I found out about my cancer in a roundabout way, but when I look back there were signs.
I do an exercise class and I was having trouble keeping up and my belly was growing with no changes to my diet. In my head, I was thinking that was just signs of perimenopause and that was my new figure. Some women just have a muffin top at 44, right? I was also going to the restroom for frequent urination. I was under the care of a urologist for that at the time of my diagnosis.
The disease was actually growing out of my belly button! I thought it was just some unhappy skin. I started with a GP and he said it was nothing to worry about and prescribed a round of antibiotics. I asked what to do if it was still there after the antibiotics and he told me to see my dermatologist. I ended up at my dermatologist two weeks later and they said it appeared to be something with my urachus not closing up from childbirth. When I got in the car, I called my urologist as I thought she might want to know I was leaking urine from my belly button and she called me that afternoon to say I was getting the runaround. She looked at an old scan and I did not have that condition AND if I did have it, it would have been there my whole life and not just appear in my 40’s. She ordered a scan for my abdomen that day to see what was going on in my stomach. The night of the scan, my urologist called me to say that I had a football size tumour on my one of my ovaries and that she was referring me to an OBGYN/Oncologist/Surgeon. We met him the next day. That was Wednesday, July 19, 2017, and he did my surgery on Monday, July 24th. Like so many other women, we originally thought it was ovarian cancer.
The day after the surgery, we learned from my pathology that it was pseudomyxoma peritonei or PMP. I guess that makes it about a week from when the dermatologist misdiagnosed the skin coming out of the belly button to when I got the labs from my surgery. I am not sure how long it would have taken me to know otherwise. I was in the hospital for one week in Austin and that is when we started researching where to have my next big surgery.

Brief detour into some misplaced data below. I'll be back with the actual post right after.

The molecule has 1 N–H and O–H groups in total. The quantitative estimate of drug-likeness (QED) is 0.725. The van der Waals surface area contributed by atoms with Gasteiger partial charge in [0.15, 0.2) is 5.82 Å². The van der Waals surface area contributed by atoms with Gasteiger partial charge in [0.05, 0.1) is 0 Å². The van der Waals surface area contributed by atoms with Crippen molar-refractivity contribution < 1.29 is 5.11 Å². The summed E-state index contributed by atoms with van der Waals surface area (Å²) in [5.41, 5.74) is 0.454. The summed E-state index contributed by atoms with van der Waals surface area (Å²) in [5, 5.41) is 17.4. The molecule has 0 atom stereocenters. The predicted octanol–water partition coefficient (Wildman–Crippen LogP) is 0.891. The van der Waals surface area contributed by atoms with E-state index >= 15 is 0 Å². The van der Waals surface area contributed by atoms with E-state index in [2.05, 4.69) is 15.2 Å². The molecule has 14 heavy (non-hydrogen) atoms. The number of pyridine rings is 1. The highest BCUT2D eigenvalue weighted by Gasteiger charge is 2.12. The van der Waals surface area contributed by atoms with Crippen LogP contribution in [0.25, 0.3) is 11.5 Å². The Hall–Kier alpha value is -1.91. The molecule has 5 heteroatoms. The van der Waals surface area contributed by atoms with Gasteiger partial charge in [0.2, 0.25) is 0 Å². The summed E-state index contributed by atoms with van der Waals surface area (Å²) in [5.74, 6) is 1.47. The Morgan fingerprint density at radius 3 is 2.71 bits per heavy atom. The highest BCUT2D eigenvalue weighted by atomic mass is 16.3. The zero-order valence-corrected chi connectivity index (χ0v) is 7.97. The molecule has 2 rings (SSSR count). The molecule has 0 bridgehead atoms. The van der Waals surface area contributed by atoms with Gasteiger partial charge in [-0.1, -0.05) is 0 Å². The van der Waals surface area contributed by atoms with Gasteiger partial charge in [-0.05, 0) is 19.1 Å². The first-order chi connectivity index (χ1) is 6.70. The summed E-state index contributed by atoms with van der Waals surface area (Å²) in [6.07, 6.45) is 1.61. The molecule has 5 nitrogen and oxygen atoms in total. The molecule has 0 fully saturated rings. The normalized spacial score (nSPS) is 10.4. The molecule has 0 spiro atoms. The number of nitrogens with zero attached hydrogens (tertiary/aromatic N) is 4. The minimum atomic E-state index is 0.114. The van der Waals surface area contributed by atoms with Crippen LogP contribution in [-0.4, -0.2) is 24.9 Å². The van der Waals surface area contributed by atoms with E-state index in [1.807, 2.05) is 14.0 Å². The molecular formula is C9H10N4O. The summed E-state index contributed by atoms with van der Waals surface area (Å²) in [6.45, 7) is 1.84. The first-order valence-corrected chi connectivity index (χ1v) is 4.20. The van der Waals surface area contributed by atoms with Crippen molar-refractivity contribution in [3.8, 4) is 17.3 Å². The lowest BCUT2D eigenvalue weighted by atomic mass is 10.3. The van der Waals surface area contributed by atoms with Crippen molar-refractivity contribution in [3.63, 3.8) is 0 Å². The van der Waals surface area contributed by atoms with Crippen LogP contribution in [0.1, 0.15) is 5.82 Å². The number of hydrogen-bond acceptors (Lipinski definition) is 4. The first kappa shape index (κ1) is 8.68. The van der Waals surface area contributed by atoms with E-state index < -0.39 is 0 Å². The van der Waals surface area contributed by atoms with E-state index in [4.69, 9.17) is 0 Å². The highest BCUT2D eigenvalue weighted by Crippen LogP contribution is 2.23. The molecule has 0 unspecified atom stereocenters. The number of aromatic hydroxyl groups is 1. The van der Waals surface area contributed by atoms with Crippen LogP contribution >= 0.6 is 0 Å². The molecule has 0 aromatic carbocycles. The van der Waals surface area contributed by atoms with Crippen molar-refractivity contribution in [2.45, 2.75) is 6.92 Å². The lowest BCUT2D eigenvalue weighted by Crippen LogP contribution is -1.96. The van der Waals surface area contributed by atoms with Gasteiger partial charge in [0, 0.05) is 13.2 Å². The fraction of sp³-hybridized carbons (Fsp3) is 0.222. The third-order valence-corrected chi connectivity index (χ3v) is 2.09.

After looking into three surgeons in three cities, we went with Dr. Keith Fournier at MD Anderson. No regrets!! My surgery was November 15, 2017. It was 13 hours long and the HIPEC¹ was given with no further chemo following the surgery. I took a digital picture frame loaded with pictures of my children, family, and friends to the hospital with me. I would stare at that for hours and it just made me happy. Then the nurses and doctors got to see a glimpse of my non-hospital life.
My stomach would not wake up after the MOAS² and HIPEC and I was on a PICC³ line for 8 weeks. That was no fun and showering was a pain. I am stilling getting my energy back and I have to go to bed really early. My friends came out of the woodworks and I felt so much strength from that. I was in hospital for three weeks and spent another week in Houston for post-op treatments. Then I was able to come home to Austin on December 13th. I had home health care until January 2nd.
During my recovery, I binge watched things. I did not have the concentration to read much, but I enjoyed watching movies and TV shows.